I wasn’t sure what to expect going into Watchmen; I knew it was a sequel series and that obviously meant a lot of the comic characters either wouldn’t be coming back or would be portrayed very differently but I never expected the plot to veer so far off the rails. I thought the series would revolve around a splinter group of vigilantes trying to expose Veidt’s deception but, while the squid is an integral part of the series’ plot and had a profound influence on many characters and events, it may as well have been left out as the series more concerned with telling a story revolving about the atrocities of race hate. This isn’t really a problem in and of itself, as racial tensions and bigotry were quite prominent in the comic, but it kind of overwhelms the plot of the series and doesn’t seem to mesh well with the other competing plots.

The biggest issue for me was that the show just didn’t “feel” like Watchmen that often…

I think the biggest issue I have with Watchmen is that it really doesn’t feel like Watchmen; while you can argue that the series is a lot closer, thematically, to the comic book and much truer to its source material than Snyder’s film, at least the film had characters we recognised and closely followed the events of the comic. Here, we have a whole bunch of new characters, many of whom (including Angela, our main character) just aren’t as interesting as the characters from the comics. Looking Glass is kind of like Rorschach but he’s not Rorschach and neither are the Seventh Kalvary; Sister Night is kind of an amalgamation of Nite Owl and Silk Spectre, I guess, but is her own character, one who I just found to be angry and unrelatable in a way those characters weren’t; and Lady Trieu basically is her father…but is also far less compelling and nuanced. She just comes across as a nutcase whereas Veidt was always scarily logical and sane in his motivations. And then there are the returning characters; Laurie is a thoroughly unlikeable character now (though I did enjoy her calling out everyone around her for their bullshit and for dressing up in masks and costumes), Veidt is little like the highly intelligent and manipulative character he was in the comic, and Nite Owl is conspicuous (and much missed) in his absence.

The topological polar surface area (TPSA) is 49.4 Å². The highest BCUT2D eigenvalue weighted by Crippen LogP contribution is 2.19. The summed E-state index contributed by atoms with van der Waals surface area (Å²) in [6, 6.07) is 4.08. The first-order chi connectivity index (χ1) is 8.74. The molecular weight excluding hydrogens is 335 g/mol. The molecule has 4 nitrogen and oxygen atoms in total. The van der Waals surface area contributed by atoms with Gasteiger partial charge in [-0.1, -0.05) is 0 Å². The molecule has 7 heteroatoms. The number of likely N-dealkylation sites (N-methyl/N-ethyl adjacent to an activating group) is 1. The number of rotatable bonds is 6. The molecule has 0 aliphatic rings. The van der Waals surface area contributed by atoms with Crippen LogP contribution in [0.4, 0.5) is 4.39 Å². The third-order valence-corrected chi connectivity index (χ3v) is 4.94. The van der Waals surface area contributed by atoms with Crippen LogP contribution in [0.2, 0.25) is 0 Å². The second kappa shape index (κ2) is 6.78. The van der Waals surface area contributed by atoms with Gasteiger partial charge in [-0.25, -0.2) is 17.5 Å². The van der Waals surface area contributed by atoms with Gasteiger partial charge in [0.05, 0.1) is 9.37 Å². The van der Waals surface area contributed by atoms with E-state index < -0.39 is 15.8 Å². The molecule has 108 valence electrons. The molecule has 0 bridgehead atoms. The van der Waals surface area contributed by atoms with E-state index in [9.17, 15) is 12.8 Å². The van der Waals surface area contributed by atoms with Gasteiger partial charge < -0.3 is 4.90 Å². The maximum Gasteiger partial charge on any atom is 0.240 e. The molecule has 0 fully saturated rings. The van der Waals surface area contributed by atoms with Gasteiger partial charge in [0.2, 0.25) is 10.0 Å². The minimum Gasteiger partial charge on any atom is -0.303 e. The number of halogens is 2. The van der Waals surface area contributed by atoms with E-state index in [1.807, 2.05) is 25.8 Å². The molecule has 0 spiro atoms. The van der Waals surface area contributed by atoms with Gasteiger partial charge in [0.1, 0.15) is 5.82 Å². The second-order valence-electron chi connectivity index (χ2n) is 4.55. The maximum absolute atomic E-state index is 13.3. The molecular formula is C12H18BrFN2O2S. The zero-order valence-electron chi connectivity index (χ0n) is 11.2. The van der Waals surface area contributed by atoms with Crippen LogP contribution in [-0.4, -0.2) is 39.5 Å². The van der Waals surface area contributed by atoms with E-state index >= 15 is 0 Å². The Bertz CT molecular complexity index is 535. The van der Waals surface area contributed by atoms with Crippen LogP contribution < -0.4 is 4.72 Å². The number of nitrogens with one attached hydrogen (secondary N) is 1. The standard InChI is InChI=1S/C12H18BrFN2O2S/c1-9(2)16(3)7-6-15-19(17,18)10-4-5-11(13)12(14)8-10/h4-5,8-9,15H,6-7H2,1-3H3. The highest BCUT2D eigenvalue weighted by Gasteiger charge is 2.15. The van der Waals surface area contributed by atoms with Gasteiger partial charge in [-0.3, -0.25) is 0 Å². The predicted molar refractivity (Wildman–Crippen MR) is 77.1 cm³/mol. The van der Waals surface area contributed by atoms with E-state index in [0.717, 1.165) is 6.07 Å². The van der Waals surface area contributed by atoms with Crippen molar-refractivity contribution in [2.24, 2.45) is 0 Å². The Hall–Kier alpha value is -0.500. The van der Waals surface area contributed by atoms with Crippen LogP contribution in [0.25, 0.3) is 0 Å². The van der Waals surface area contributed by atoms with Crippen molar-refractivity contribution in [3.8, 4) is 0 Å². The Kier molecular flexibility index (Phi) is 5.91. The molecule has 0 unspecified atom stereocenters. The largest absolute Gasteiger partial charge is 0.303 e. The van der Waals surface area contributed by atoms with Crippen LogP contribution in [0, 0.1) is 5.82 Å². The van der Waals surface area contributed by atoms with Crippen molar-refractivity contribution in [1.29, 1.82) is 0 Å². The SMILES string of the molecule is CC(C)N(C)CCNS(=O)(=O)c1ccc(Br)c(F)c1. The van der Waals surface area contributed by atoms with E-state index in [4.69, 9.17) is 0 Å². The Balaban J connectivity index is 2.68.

Watchmen‘s returning characters are all very much worse for wear in the HBO series.